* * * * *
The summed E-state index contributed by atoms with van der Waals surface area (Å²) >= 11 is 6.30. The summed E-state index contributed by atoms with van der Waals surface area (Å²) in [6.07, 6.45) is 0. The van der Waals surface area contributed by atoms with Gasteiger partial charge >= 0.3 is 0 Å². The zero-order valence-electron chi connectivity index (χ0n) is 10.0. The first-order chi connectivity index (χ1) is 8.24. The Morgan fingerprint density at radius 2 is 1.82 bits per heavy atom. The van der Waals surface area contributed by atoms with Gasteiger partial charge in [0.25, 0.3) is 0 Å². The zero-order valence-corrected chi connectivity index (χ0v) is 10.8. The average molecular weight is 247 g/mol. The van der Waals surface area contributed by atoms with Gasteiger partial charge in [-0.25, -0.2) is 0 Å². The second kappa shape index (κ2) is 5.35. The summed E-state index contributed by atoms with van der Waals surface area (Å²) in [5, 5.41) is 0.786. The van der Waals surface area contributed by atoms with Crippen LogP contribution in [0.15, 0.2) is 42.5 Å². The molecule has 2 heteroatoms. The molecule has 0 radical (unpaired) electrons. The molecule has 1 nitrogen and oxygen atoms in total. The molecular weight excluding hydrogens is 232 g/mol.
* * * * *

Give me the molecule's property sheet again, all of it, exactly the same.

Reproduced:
The summed E-state index contributed by atoms with van der Waals surface area (Å²) >= 11 is 6.30. The summed E-state index contributed by atoms with van der Waals surface area (Å²) in [6.07, 6.45) is 0. The van der Waals surface area contributed by atoms with Gasteiger partial charge >= 0.3 is 0 Å². The zero-order valence-electron chi connectivity index (χ0n) is 10.0. The first-order chi connectivity index (χ1) is 8.24. The Morgan fingerprint density at radius 2 is 1.82 bits per heavy atom. The van der Waals surface area contributed by atoms with Gasteiger partial charge in [0.25, 0.3) is 0 Å². The zero-order valence-corrected chi connectivity index (χ0v) is 10.8. The average molecular weight is 247 g/mol. The van der Waals surface area contributed by atoms with Gasteiger partial charge in [-0.25, -0.2) is 0 Å². The second kappa shape index (κ2) is 5.35. The summed E-state index contributed by atoms with van der Waals surface area (Å²) in [5, 5.41) is 0.786. The van der Waals surface area contributed by atoms with Crippen LogP contribution in [0.15, 0.2) is 42.5 Å². The molecule has 2 heteroatoms. The molecule has 0 radical (unpaired) electrons. The molecule has 1 nitrogen and oxygen atoms in total. The molecular weight excluding hydrogens is 232 g/mol.